Coins that were brought back from the former colonies as curiosities were typically kept as souvenirs and saved from the perils of general circulation.
The sale at Gorringe’s in Lewes on January 4 included a well-preserved example of the 1810 ‘classic head’ cent. The owner had inherited a group of loose coins in envelopes which had been collected by a member of their family prior to 1940.
The 1810 ‘classic head’ was one of the first issues of a new design by Johann Matthias Reich, the assistant engraver for the US Mint in Philadelphia. On the obverse is the left-facing personification of Liberty (in previous years, she was facing the opposite direction), while the wreath on the reverse is continuous and uninterrupted (unlike earlier issues). Five die marriages are known for this date.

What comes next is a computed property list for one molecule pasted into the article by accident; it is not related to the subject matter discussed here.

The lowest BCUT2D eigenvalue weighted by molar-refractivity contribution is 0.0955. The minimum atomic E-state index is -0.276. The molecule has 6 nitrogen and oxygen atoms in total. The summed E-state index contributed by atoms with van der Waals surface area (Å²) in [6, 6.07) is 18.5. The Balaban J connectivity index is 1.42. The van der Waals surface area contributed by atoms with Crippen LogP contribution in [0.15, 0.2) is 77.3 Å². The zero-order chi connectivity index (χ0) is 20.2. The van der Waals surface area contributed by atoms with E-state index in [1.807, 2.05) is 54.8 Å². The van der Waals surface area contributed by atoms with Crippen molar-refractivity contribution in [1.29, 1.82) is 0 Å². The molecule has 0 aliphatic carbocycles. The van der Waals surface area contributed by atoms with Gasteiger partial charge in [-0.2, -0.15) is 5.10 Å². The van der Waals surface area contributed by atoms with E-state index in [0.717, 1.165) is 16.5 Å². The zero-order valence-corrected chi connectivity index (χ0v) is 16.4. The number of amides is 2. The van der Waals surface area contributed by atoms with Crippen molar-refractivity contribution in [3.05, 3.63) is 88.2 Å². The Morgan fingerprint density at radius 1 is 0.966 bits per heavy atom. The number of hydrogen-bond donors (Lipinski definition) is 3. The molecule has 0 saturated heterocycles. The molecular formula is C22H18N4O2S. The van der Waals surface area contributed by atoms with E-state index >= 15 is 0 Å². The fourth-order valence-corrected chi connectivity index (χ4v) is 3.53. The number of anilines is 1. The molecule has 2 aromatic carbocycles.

The copper coin is not rare as such (1,458,500 were minted) but most surviving examples were poorly struck and show signs of extensive use. Although it had not been officially graded, this coin was described as ‘struck off centre otherwise Extremely Fine with signs of original lustre’.
In a market where condition is everything, that made all the difference. Estimated at £200-300 (the price of a typical 1810 ‘classic head’ cent), it sold to a UK phone bidder at £24,000 (plus 23% buyer’s premium).
“According to coin auction records, fewer than 15 examples of the 1810 cent in equal or better condition have appeared for sale in the last decade,” said Gorringe’s specialist Dan Bray.